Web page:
The leafy spurge infestation is estimated near 4,000 acres (about 10%) in the South Unit of the park. Heaviest concentrations are found along stream beds, drainages and wooded draws. For a first hand look at a leafy spurge infestation, hike along the Little Missouri River or any park trail. In June and July the abundance of yellow-green flowers is a clue that you are standing in the midst of a spurge patch. Leafy spurge is extremely competitive and capable of completely displacing native plants due to its extensive root system that can extend to a depth of 15 feet or more. The root system consists of both coarse and fine roots and contains numerous buds capable of producing new shoots. Older roots are woody and may be as large as one-half inch in diameter. They serve as a large nutrient reserve capable of sustaining the plant for years. Seeds can remain viable in the soil for up to 8 years.

Leafy spurge produces a milky latex that is poisonous to some animals. Thus, most wildlife, such as bison, elk and deer, do not eat it. For people who are sensitive to latex, leafy spurge can cause irritation, blotching, blisters, and swelling if handled.

Theodore Roosevelt National Park uses chemical and biological control methods to fight leafy spurge. Chemical control consists of ground and aerial herbicide applications. Biocontrol by using flea beetles is proving to be very effective and are considered one of the safest ways to control leafy spurge. Flea beetles are released onto plants. Their larvae, which feed on the roots, eventually kill the plants. Through exotic plant management efforts, landscapes are being transformed back into native grassland species.

Spotted knapweed

Spotted knapweed

SPOTTED KNAPWEED (Centaurea maculosa)

Spotted knapweed reduces forage for wildlife and can double the amount of soil erosion when it invades rangeland. It was introduced by settlers from Europe in the early 1900s. Knapweeds are highly competitive and will readily establish on any soil surface. They release a chemical substance which inhibits surrounding vegetation from growing and are not grazed by wildlife because of their bitter taste and high fiber content.

Currently in North Dakota, spotted knapweed is increasing its range at a rate of 175% per year. People are the main reason knapweed is spreading across the country. Seeds are being transported by vehicles, contaminated hay, livestock, and wildlife. The park has spotted knapweed along road corridors and at the Painted Canyon Visitor Center area.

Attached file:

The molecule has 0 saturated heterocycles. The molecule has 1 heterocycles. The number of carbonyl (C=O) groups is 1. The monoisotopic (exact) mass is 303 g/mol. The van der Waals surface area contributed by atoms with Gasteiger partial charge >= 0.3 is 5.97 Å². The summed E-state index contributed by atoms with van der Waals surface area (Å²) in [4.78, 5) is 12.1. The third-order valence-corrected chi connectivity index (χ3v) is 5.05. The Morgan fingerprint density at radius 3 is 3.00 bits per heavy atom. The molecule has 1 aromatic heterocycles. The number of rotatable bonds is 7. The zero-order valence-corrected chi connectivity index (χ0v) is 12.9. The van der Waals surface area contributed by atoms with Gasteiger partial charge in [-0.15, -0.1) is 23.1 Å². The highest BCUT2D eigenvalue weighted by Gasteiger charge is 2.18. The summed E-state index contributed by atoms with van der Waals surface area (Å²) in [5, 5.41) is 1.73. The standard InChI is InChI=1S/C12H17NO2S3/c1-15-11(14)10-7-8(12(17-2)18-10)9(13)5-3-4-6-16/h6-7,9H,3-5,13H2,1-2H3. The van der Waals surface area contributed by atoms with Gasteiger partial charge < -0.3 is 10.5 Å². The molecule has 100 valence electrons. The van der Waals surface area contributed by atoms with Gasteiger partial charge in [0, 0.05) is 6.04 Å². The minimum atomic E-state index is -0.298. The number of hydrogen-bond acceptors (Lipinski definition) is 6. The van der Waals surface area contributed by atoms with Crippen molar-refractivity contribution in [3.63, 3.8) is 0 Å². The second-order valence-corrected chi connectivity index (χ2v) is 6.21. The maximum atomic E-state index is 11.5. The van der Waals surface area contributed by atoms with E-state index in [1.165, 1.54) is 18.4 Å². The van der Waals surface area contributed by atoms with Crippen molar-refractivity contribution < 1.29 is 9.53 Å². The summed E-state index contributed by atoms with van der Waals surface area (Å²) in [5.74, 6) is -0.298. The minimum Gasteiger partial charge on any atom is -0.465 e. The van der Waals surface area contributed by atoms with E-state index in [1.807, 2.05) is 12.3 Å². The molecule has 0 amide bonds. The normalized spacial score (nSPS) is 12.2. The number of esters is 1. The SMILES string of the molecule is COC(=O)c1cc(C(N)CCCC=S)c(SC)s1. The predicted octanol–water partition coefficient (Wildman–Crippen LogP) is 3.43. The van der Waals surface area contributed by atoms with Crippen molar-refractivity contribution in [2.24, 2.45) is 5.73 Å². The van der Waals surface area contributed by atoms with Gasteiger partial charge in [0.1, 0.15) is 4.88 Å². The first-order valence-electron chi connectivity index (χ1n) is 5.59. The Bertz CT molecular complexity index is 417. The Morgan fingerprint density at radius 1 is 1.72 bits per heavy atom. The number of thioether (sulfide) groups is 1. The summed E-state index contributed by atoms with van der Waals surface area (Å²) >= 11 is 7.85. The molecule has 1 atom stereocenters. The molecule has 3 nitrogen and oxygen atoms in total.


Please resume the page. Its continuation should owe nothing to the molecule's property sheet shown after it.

Luckily the plant is easy to control if we can find it early. The most effective treatment for knapweed is to apply herbicide. Biological controls are available but their success has been limited.

Gallfly, used to control canada thistle

Gallfly, an insect used to biologically control the spread of Canada thistle

CANADA THISTLE (Cirsium arvense)

Canada thistle is an aggressive, creeping plant that infests hundreds of acres of park land and over 500,000 acres in the state of North Dakota. Generally, the plant infests disturbed ground, reducing forage for wildlife. One plant can colonize an area of 3 to 6 feet in diameter in one to two years. Established Canada thistle is difficult to control.

Canada thistle is a native of north Africa, Europe, Asia and Scandinavia through Siberia. Canada thistle is not a native of Canada and poses a tremendous threat to the Canadian ecosystem and is considered an unwanted plant there. If your park visit includes a trip to the North Unit in July and August, you will become intimately aware of the presence of Canada thistle. The campground is highly infested with this thorny, prickly plant.

The key to Canada thistle control is to stress the plant. This forces it to use stored root nutrients, which exhausts the supply and eventually causes its death. Chemical, mechanical and biological controls are used to eradicate this exotic plant. The tiny gallfly (Urophora cardui) has been used in the Juniper Campground, laying eggs that produce galls on the stems of Canada thistle plants. The galls harm the plant's growth and development while reducing flowering and root weight. The tiny fly has a conspicuous black and white wing pattern shaped like a V.